Unseen Photos of the Moon
In a recent photo, NASA astronaut Karen Nyberg took a picture of the moon. In it, she shows how far the moon is from Earth. She has taken the photo several times, including at a total lunar eclipse in July 2018.
The photo of Earthrise was taken by the Apollo 8 astronauts in 1968. And a few years later, the Voyager 1 space probe took a photo of Earth from afar. The two pictures are the only known photographs of the Moon taken outside of human eyes. While matter cannot be created or destroyed, it can be observed in photos taken from space. Interestingly, we can see humans outside of photo frames only when we are looking through telescopes and looking at the moon.
But the “dark side” of the moon was not always visible. Only recently has a new satellite called DSCOVR succeeded in revealing the moon’s dark side. This is because it passed directly between the moon and Earth – a feat that’s impossible for any satellite that’s further from Earth than DSCOVR is. This is a huge advantage for scientists, since they can study the features on the moon’s far side.
The most important of these photos were taken in 1966 by the Lunar Orbiter, which was the third spacecraft to reach the Moon. It was the first to take pictures of the Moon’s far side. While the photos were noisy and hazy, they did reveal a part of the Moon that had not been seen before. In the following decades, more of these photos will be captured.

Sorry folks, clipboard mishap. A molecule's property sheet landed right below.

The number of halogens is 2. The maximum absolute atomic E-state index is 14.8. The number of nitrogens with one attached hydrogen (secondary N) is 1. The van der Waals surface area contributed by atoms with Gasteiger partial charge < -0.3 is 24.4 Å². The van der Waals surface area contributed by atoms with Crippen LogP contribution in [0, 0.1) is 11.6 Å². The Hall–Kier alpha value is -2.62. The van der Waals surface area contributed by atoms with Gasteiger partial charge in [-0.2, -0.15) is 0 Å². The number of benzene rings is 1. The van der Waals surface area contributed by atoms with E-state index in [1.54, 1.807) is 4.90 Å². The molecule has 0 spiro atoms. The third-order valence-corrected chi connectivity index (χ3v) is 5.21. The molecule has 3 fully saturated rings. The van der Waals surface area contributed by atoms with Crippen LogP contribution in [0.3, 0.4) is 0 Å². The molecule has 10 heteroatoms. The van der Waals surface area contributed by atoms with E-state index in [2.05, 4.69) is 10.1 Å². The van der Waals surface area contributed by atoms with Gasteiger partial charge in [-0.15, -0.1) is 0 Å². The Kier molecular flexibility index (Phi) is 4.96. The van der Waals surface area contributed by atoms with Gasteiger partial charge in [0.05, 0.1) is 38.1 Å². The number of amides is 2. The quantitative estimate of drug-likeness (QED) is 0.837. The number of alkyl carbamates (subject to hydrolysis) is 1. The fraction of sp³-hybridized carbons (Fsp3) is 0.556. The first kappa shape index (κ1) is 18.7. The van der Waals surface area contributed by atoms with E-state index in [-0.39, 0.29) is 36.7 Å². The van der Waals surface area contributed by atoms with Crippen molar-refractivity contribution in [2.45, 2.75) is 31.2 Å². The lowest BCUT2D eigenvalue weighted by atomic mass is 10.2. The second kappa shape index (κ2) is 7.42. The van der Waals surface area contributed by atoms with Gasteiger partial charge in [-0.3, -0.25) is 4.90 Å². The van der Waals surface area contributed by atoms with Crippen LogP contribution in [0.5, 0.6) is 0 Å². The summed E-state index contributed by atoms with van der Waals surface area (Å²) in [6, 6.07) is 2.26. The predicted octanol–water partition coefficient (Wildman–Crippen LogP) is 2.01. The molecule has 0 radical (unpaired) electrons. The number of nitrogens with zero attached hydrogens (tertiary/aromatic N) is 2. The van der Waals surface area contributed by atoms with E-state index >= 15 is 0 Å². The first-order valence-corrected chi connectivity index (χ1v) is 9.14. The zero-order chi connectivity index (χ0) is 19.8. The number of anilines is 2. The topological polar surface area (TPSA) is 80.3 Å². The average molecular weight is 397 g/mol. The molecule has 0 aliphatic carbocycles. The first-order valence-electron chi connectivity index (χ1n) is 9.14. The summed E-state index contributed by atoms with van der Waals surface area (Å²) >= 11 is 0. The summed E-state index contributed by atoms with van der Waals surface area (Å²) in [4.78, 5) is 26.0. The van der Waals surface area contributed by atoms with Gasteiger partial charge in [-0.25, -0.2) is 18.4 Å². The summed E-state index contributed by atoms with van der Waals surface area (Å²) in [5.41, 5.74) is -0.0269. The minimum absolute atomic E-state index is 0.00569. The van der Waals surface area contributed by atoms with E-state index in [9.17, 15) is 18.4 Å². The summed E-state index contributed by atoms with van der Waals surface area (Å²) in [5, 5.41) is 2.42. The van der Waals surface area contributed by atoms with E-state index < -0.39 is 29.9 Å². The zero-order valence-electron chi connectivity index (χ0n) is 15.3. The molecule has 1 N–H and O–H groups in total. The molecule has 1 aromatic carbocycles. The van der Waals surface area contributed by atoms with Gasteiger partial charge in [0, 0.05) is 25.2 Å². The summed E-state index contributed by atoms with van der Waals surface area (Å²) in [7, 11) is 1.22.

The DSCOVR camera, launched in 2009, will be taking pictures of the moon’s far side twice a year. These images will pick up features that the Earth’s orbital plane cannot see. The images may include the 44-mile-wide Jackson Crater and the “Sea of Moscow,” a volcanic area on the moon’s far side. It’s almost as rare as photographing the far side of the moon during a solar eclipse.
The crater pits, known as ‘wrinkles,’ are also seen in the images. Those wrinkles are the result of the pressure exerted on the lunar surface. Magma filled ancient impact basins, and the weight of the magma pushed it down to the lowest point. The land then compressed the puddle to the lowest point, and the white sprinkles appeared on the wrinkles. These wrinkles are boulder-sized, and the white spots stand out against the black ridges.